Alexander has attempted to present himself as a foreign policy progressive in the past, writing in The Guardian to call for tighter regulations for British arms exports, hilariously claiming that elements of the US arms export criteria should be adopted by the UK, and not mentioning Israel once in the article. This is unusual, given that the US funnels $3bn a year in military aid to Israel, although Alexander is right that Britain needs some tightening in its regulations. His Labour predecessor David Miliband had to admit that British weapons were used in the slaughter of 1,400 Palestinians during Operation Cast Lead in 2008-9, an attack Amnesty International and the UN condemned for war crimes.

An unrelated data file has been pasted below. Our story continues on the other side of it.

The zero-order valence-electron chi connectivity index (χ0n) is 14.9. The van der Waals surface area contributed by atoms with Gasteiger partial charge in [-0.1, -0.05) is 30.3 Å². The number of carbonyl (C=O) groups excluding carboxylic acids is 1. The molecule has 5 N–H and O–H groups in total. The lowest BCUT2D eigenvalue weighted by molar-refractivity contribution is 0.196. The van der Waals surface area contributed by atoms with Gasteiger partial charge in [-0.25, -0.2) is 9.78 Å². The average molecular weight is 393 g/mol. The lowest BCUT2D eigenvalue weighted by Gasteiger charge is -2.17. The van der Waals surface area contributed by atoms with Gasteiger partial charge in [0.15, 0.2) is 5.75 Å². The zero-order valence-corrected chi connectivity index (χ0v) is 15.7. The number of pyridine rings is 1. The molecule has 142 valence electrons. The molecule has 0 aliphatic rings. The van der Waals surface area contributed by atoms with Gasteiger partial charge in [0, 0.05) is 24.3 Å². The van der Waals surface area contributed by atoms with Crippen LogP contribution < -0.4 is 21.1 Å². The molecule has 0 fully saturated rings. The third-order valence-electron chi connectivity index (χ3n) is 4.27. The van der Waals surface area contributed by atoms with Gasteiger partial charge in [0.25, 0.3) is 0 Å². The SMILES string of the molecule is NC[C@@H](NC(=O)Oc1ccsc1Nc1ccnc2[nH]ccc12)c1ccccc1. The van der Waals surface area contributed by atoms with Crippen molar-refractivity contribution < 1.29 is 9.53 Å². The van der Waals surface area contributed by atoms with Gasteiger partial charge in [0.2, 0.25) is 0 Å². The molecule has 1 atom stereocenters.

There is in fact a very long history of collusion between Zionists and the Labour party, and one that shames the working-class origins and socialist sentiments of the latter, whilst making a mockery of the humane pretensions and ‘Jewish democracy’ of the former.  For many years Zionist mythology held that Britain, and foreign secretary Ernie Bevin in particular had conspired to destroy Israel during its war of independence. Oxford-based Israeli professor of international relations, Avi Shlaim has demonstrated otherwise, writing, ‘Bevin indirectly helped to ensure that the Palestinian state envisaged in the U.N. partition plan would be stillborn.’ Bevin and Labour actually achieved this by allowing the Arab Legion to consume the Palestinian portion of the West Bank, but discouraged it from attacking Israel. Shlaim continues, ‘Bevin felt that if Palestine had to be partitioned, the Arab area could not be left to stand on its own but should be united with Transjordan.’ Thus, Labour’s imperial policy was instrumental in forming Israel and obliterating the newly-formed Arab Palestine in 1948.